The answer is yes!
Everyone has different eating habits, but as a parent you have to be extremely careful about what messages you are passing onto your children. Children love to imitate their parents, whether it’s through speech or a certain laugh or joke, or the food they put in their mouth.
Ask yourself, do you eat unhealthily? Perhaps it’s normal in your household to eat in front of the TV, or to snack all day long. But is this how you want your children to eat? Set a good example to your little ones from an early age, as that way they’ll more likely follow your orders when it comes to meal times.
This not only goes with the food on your plate, but also the time at which you eat, where you eat and how much food you eat. Remember, you can’t tell your child off for not eating her vegetables if she can see that you aren’t eating them either.
It’s important you provide your little one a variety of healthy foods as this will help her to develop great eating habits for life, as well as positively impacting your health as well. Good nutrition can do a number of things for your baby, from keeping up their energy, to giving them strong bones and muscles, to an easier recovery from illness or injury.
When your little one reaches toddler-age, step back from the feeding process a little. As a baby, you controlled everything about what she ate, but now share the choice with your toddler. Encourage her to try different foods and praise her when she does. Sit down and eat together as a family, so your child has a chance to watch the choices you all make at dinner (including whether you reach for the fizzy drinks or salt).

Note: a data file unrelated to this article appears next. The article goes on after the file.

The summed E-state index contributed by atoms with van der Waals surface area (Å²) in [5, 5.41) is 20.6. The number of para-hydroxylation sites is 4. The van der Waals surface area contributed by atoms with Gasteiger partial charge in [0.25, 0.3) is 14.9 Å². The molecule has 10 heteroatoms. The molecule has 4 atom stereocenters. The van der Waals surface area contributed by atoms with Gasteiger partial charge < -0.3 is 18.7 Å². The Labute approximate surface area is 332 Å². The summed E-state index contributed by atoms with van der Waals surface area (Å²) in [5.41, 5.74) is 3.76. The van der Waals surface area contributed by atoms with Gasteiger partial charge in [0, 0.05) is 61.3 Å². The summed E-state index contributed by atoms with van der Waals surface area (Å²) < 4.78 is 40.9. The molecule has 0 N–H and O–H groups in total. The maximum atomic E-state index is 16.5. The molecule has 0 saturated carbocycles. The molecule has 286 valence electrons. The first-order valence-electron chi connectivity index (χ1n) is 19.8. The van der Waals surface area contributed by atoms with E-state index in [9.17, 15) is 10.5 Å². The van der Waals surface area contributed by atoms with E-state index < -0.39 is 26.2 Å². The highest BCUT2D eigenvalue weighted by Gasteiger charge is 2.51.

Why not take your child food shopping with you, as this will allow her to watch you make healthy food choices, while ignoring all the junk food on offer.
It’s also a good idea to get her involved in the cooking process, joining you in the kitchen while you are preparing dinner. With the addition of a cute little apron and chef’s hat, anything she helps to make will be much more exciting to eat when it gets to the table!
Be aware of rewarding children for healthy eating, because this can sometimes defeat the purpose. Especially if the reward is a treat such as sweets or chocolate as your child’s desire for the treat will take over their want to eat healthy foods.
You will see better results from your child by providing them with a wide variety of different foods from an early age, and then reintroducing those foods later on that were not well received first time around. It’s said that you should try reintroducing less appealing foods five to ten times, before setting it aside as something your child doesn’t like.
Also, be creative with the way you layout the food on your child’s plate – cut her sandwiches into shapes or rearrange her food into a smiley face. This way, your little one will be excited and will enjoy food times, rather than see it as a chore.
During a meal, don’t tell your child off for not eating all the food on her plate as this will only instil her with bad memories about food. Instead, speak positively with statements or questions such as “that broccoli looks yummy, can mummy have it?” This will ultimately encourage your child to follow in your footsteps and do the same. Allow your child to self-regulate by encouraging her to tell you when she is full or doesn’t like something.
At the end of the day, it can be a tough battle getting your toddler to eat enough of the right kind of foods, but by staying calm and positive, happy feeding times will become second nature in no time.
Can you really influence your child’s attitude to food from the start?By Hannah Blake – Fri, Dec 28, 2012 12:18 GMT
The answer is yes!
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